tv Justice Kagan on the Supreme Court CSPAN December 2, 2013 12:30am-1:36am EST
duty. >> the prime minister will be aware that the mayor of london, boris johnson, proposes to close nearly every single ticket office on the london underground network, with more than 700 jobs being lost. does the prime minister believe that that is the way to raise living standards for ordinary londoners? >> the best way to help londoners is to ensure that we have a safe and affordable tube, and that we use modern technology to deliver that. the conversation that the hon. lady needs to have is with the trade union that has done so much damage to our underground. we ought to have no-strike deals on the underground and permanent systems that provide a good service. >> earlier this week in brighton, i was tested for hiv.
this sunday is world aids day. in view of the fact that one in five people with hiv in this country does not know that they have it, does the prime minister agree that regular testing is to be encouraged? >> i pay tribute to my hon. friend, all hon. members across the house and everyone in politics who campaign so persistently and consistently on this issue. it is vital that we improve the livelihoods of people who have hiv and aids in the uk, but it is also vital that we continue working internationally, including through our aid budget, to tackle hiv and aids around the world. we can be proud of the money that we have put into things such as the global fund and of the fact that this country has achieved the target of 0.7% of gross national income, when many other countries have broken their promises. >> the prime minister is very keen to encourage energy users
to switch providers to get the best tariff. why has it been so difficult over the past three years to switch mobile phone providers? >> across all the utilities, we want it to be easier for people to switch. we have done that on banks. it is now easier to switch bank accounts because of the hard work of the chancellor of the exchequer. it is now easier to switch energy providers because of the excellent work of the secretary of state for energy and climate change. it ought to be easier to switch with other utilities, that is an important bit of work that we are doing. >> the number of apprenticeships in cornwall has doubled since 2010, which is helping to create a stronger economy and a fairer society. will the prime minister meet me and a delegation of young people from cornwall to see how we can further promote these very worthwhile schemes? >> i am delighted with the news about the number of apprenticeships in cornwall. the government have made a major financial commitment to funding apprenticeships. that is making a difference, but there is far further to go in tackling youth unemployment and worklessness among people between the ages of 16 and 24.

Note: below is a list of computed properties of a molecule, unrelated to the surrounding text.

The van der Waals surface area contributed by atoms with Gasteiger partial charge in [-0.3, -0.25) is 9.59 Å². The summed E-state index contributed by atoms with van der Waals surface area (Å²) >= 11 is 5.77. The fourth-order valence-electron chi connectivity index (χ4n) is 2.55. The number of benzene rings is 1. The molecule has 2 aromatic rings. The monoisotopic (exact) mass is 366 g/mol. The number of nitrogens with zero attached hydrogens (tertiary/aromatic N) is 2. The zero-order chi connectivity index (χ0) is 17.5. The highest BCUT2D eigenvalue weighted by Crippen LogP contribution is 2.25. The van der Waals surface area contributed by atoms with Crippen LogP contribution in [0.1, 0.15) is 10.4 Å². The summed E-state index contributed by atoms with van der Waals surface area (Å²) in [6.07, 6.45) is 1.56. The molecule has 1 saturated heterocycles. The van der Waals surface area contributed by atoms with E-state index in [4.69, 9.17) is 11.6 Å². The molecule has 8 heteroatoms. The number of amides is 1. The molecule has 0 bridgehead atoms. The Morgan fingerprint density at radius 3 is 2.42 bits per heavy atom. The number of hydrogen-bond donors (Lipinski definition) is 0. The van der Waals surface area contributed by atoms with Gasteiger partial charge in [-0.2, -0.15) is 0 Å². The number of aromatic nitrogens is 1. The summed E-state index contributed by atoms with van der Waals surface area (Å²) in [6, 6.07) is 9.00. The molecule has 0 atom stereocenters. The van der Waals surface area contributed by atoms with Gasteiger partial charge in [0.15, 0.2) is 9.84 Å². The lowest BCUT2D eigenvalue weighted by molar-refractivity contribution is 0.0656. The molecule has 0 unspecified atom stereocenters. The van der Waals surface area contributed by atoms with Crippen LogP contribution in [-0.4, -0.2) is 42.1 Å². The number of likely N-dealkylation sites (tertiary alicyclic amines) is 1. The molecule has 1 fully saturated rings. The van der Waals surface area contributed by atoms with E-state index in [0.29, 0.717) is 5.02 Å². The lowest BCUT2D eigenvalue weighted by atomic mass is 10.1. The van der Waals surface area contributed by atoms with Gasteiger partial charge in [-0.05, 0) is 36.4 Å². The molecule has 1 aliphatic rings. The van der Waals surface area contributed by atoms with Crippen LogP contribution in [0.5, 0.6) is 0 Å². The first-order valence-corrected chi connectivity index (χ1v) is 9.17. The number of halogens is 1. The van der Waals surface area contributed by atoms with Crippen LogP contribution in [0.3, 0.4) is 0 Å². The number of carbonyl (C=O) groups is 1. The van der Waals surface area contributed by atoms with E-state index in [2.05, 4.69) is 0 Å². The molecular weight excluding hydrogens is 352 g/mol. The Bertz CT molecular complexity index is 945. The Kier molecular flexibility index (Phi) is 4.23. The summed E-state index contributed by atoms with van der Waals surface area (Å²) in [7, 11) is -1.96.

i am always happy to meet with him, perhaps a suitable moment might be when i am in cornwall. >> house prices are going up at a time when real wages are going down. does the prime minister accept that when interest rates go up after the election, it will detonate a sub-prime debt crisis of his making? >> the greatest danger in terms of interest rates would be to have a government who believed in more borrowing, more spending, and more taxing. that is what would drive up interest rates, that is what would hit the cost of living and that is what every family in this country should dread. >> order. >> you're been watching prime minister's questions. question time airs on c-span2 every wednesday. again on sunday night at 9:00 p.m. eastern on c-span.
you can watch anytime at c- span.org. >> a conversation with supreme court justice elena kagan about the inner workings of the supreme court. after that, a discussion of the constitution and the rule of justice with supreme court justice clarence thomas. then, the future of the republican party is seen by strategist anna navarro. >> next, supreme court justice elena kagan discussing the working of the u.s. supreme court at the university of alabama law school. >> i'm having to get used to that title.
we appreciate your service in this role. i join inand welcoming justice kagan to the university of alabama. we are honored by your presence. i want to give you a few vital statistics about our speaker. she u.s.-born in new york city. she received her a.b. from princeton. she went to oxford where she was awarded a masters of philosophy. then a jd from harvard law school. on r law school she clerked the united states court of appeals for the d c circuit under justice marshall. she practiced for a while and washington d.c. and then became a law professor at the university of chicago. serve infrom there to
president clinton's administration in several roles and then she went back to teaching at harvard and was subsequently named as dean of , first femalehool dean of the law school there. in 2000 nine, president obama nominated her for solicitor general of the united states and she served in that office for a asr and was then nominated an associate justice of the supreme court. 2010ook that position in of filled the vacancy justice john paul stevens who, after his retirement, was our last lecture here at the law school. those are the vital statistics.
i want to tell you something personal about her and i brought this along so i could read it. this year in time, she was named as one of their most -- 100 most influential people in the world. read to you what they had to say about our speaker today. "elena kagan the persuader. a lot of people like to talk about the swing court but every supreme court justice has one vote to cast and eight colleagues. what makes a justice particularly influential is the ability to persuade the others to agree and that depends on the effectiveness of the justices reasoning. in that respect, elena kagan has what it takes to be a highly influential supreme court justice. she has demonstrated herself to be an incisive legal thinker, both in her written opinions and in her questions from the bench. -- she is also an